who was ready to immigrate to Israel last year with his wife because
they could not find an affordable apartment to their liking in Zarzis.

“Practical
things matter: Whether Jews can find a Jewish partner, make a living
and live a comfortable life,” he added. “I grew up here, but I don’t
know if this is the place where my children will grow up.”

Read article in full

Testimonies of last Iraqi Jews to be filmed

A new project to capture urgently on film the testimonies of Iraqi Jews recorded in the book Iraq’s Last Jews has been launched in the US: the Iraqi Jewish Voices Project aims to counter the Eurocentrism of modern Jewish history. Report in the Times of Israel (with thanks: Lily):

NEW YORK — Although Oded Halahmy left Iraq in 1951, Iraq has never left him.

“Every aspect of my life has been influenced by my first home,
the ‘Land of Milk and Honey’ I remember from my childhood. Palm and
pomegranate trees dance in the wind,” said Halahmy, 79. “I can visualize
the narrow alleyways, the houses built of ancient stones with
beautifully sculpted doors, circular windows of exquisitely colored
glass. My memories of Iraq are real and alive, and my attachment to Iraq
is very strong. My Baghdad is the most beautiful place on earth, the
Garden of Eden.”

Halahmy
was 13 when he, his parents, his siblings as well as hundreds of other
relatives left for Israel. Now, as his generation ages, first-person
stories like Halahmy’s are slipping into the shadows of history.

“These are the very last years to capture firsthand accounts of
Jewish life in Iraq. There will be no witnesses left and so there is an
urgency to get the stories. It’s a last grasp. Mizrahi Jews account for
half the world’s Jewry, yet their stories remain virtually untold,” said
Tamar Morad, a writer and editor living in Israel.

That’s where The Iraqi Jewish Voices Project, IJVP, comes in. Using
black and white portraits, interviews, and scanned historical documents,
the multi-media project records the stories of the last Jews of Iraq
and what it was like for them to immigrate to Israel, France, the United
States and beyond.

Oded Halahmy for the Iraqi Jewish Voices Project. (Liam Sharp)

The project aims to shift the meta-narrative of world Jewry in the
20th Century, which has almost always revolved around the history of
European Jewry. The bold initiative might just be the thread that
stitches the Jews of the Mideast’s past to the future.

Morad, who grew up in Boston, is of Ashkenazi descent. Her husband’s
family came from Iraq. In no time she realized the more she asked her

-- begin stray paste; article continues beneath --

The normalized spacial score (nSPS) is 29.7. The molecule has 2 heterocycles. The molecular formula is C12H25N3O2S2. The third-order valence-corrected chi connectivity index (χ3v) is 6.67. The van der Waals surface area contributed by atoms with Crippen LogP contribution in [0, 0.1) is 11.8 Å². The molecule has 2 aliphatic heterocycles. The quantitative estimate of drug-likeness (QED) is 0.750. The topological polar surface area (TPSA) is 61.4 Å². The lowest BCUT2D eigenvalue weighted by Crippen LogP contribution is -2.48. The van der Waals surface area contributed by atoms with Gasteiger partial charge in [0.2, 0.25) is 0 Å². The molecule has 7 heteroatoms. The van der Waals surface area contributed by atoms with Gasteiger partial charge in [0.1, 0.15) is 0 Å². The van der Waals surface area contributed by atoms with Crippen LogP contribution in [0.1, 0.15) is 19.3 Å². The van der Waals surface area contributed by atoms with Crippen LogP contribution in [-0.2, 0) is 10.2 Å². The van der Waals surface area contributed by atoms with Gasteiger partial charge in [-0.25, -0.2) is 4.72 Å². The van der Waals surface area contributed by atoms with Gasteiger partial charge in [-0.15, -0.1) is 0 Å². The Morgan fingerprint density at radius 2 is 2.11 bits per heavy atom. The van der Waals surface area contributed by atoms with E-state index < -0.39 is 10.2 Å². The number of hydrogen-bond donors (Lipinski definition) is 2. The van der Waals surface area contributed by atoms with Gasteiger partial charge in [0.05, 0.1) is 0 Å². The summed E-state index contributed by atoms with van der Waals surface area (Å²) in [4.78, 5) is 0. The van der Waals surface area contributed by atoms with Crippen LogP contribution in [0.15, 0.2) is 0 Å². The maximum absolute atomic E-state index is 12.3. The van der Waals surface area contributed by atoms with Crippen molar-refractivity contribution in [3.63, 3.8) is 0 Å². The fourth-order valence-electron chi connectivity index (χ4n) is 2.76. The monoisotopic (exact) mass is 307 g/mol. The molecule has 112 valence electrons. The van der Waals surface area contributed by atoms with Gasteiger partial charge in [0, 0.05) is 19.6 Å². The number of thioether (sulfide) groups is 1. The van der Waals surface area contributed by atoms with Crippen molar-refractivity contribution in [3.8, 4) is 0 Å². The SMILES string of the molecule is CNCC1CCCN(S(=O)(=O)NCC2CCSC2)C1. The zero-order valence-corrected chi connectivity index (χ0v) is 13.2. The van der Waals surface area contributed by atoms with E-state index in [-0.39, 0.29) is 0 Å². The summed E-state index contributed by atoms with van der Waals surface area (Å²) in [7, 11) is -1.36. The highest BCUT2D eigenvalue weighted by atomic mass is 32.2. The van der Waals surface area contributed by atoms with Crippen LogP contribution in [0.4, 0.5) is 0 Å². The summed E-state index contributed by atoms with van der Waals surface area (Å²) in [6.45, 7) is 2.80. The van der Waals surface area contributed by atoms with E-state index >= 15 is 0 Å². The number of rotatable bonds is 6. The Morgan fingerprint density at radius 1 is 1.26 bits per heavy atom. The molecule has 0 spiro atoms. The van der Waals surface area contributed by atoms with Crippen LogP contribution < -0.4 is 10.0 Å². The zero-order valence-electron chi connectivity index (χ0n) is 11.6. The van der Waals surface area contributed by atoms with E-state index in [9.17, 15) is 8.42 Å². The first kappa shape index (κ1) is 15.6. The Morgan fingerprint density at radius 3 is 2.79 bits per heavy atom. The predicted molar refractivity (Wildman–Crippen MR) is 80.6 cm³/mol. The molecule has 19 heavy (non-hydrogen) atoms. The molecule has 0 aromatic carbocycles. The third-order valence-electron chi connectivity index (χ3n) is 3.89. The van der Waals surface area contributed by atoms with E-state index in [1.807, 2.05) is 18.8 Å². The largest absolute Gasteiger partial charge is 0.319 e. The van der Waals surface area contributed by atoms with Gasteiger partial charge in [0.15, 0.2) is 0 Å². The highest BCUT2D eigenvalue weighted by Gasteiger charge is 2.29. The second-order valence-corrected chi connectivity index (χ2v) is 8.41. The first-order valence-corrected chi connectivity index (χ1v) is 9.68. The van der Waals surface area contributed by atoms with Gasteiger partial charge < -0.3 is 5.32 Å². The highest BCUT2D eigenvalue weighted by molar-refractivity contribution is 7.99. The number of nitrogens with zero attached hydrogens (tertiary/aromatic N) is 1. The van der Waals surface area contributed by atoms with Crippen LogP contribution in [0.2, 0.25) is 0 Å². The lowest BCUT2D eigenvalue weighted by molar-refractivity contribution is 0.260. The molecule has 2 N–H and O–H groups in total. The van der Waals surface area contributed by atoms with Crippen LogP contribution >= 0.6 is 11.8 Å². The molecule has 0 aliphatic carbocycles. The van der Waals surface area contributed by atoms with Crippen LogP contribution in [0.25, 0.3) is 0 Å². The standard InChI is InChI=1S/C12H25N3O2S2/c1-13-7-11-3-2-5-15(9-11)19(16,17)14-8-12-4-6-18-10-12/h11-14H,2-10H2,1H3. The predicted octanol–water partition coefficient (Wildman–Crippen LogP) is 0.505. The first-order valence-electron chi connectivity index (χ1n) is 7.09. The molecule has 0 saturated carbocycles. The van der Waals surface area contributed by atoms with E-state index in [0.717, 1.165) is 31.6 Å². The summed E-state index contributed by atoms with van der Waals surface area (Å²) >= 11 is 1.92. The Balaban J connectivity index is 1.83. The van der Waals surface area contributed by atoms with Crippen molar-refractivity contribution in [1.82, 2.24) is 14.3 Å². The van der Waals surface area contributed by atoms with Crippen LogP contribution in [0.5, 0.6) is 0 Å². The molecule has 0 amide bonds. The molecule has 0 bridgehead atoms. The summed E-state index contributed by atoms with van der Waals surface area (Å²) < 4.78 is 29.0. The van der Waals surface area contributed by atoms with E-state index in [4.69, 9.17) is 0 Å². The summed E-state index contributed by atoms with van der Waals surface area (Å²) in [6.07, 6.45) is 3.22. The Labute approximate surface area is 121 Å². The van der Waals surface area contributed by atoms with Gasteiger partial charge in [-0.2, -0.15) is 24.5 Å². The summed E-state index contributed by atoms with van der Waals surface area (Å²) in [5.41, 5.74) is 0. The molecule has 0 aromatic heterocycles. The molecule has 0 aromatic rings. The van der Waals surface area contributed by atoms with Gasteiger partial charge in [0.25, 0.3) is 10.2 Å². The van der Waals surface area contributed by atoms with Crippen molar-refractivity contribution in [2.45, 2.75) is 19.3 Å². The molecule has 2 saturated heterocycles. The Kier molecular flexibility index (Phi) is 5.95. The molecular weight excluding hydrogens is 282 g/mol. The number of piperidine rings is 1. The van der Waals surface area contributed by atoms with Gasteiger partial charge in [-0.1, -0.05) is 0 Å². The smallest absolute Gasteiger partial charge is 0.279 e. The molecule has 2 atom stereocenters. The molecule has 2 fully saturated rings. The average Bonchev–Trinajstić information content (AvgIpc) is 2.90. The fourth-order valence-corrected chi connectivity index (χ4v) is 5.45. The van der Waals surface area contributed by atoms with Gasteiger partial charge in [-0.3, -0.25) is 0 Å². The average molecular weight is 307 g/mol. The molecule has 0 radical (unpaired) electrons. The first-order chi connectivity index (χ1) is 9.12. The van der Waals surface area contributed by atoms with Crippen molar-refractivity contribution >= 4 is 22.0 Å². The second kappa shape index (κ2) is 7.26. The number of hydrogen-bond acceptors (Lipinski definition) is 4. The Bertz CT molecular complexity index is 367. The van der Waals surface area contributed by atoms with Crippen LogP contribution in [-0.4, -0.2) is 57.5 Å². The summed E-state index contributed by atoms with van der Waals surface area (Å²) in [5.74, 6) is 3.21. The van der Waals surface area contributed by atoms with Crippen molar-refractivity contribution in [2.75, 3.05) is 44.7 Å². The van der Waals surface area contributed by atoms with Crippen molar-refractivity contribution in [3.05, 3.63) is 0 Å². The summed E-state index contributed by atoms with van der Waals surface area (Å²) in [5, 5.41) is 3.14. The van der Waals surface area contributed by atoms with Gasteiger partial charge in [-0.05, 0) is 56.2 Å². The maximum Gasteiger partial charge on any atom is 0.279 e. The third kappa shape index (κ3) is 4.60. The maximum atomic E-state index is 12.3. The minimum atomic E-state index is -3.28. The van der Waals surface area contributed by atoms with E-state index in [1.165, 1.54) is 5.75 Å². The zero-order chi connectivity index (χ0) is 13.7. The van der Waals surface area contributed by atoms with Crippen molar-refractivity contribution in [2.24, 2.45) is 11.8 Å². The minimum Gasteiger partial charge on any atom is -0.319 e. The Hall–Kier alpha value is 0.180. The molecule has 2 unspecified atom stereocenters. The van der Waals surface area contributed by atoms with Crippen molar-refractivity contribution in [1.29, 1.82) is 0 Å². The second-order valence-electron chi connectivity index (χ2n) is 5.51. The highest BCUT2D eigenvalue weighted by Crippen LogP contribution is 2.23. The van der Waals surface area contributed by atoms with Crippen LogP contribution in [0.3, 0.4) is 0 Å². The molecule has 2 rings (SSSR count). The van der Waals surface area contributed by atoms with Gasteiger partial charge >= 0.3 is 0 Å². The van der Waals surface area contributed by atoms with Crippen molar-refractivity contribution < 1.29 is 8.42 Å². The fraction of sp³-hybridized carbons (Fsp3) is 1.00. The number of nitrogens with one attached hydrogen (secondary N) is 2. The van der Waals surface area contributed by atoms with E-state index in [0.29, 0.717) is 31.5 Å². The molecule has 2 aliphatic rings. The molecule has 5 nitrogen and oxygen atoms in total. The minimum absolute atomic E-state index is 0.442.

father-in-law, as well as her husband’s 105-year-old grandfather, about
what life was like in Iraq before they left, the more she wanted to
know.

She found others wanted to share their stories as well. “You see the
eagerness of people to tell their stories. It’s the first time some of
them have told their stories in full,” Morad said. “It’s time the world
should know it. To progress we need to be educated about the past.”

Morad co-manages the project with Henry Green, executive director of
the NGO Sephardi Voices, and professor of Judaic and Religious Studies
at the University of Miami.

Morad is basing the project on the book, “Iraq’s Last Jews: Stories of Daily Life, Upheaval, and Escape from Modern Babylon
— an oral history collection co-edited by Morad with Dennis and Robert
Shasha — and plans to revisit and expand on some of the people and
places featured in it.

The Iraqi Jewish Voices Project comes under the auspices of the
nonprofit Sephardi Voices (SV), which aims to collect thousands of
interviews of Jews who lived in Arab and Muslim lands. It wants to do
for the Jews of Arab lands what the Shoah Foundation did for Holocaust
survivors in collecting and preserving their testimony about life
before, during and after World War II, Green said.

Read article in full

Israel is only state to support Kurdish independence

 Kurds wave an Israeli flag at a pro-independence demonstration in Erbil (Photo: Ivor Pricket, New York Times)



Today, Iraqi Kurds vote in a non-binding referendum on whether the region should declare independence from Iraq. Saladin, who employed Maimonides as his physician, would have been proud, declares David Halbfinger in Haaretz. To-date, Israel is the only state to have come out in support of independence, in recognition of Kurdish help to evacuate Jews from Iraq and a military alliance that goes back to the 1960s. (With thanks: Lily)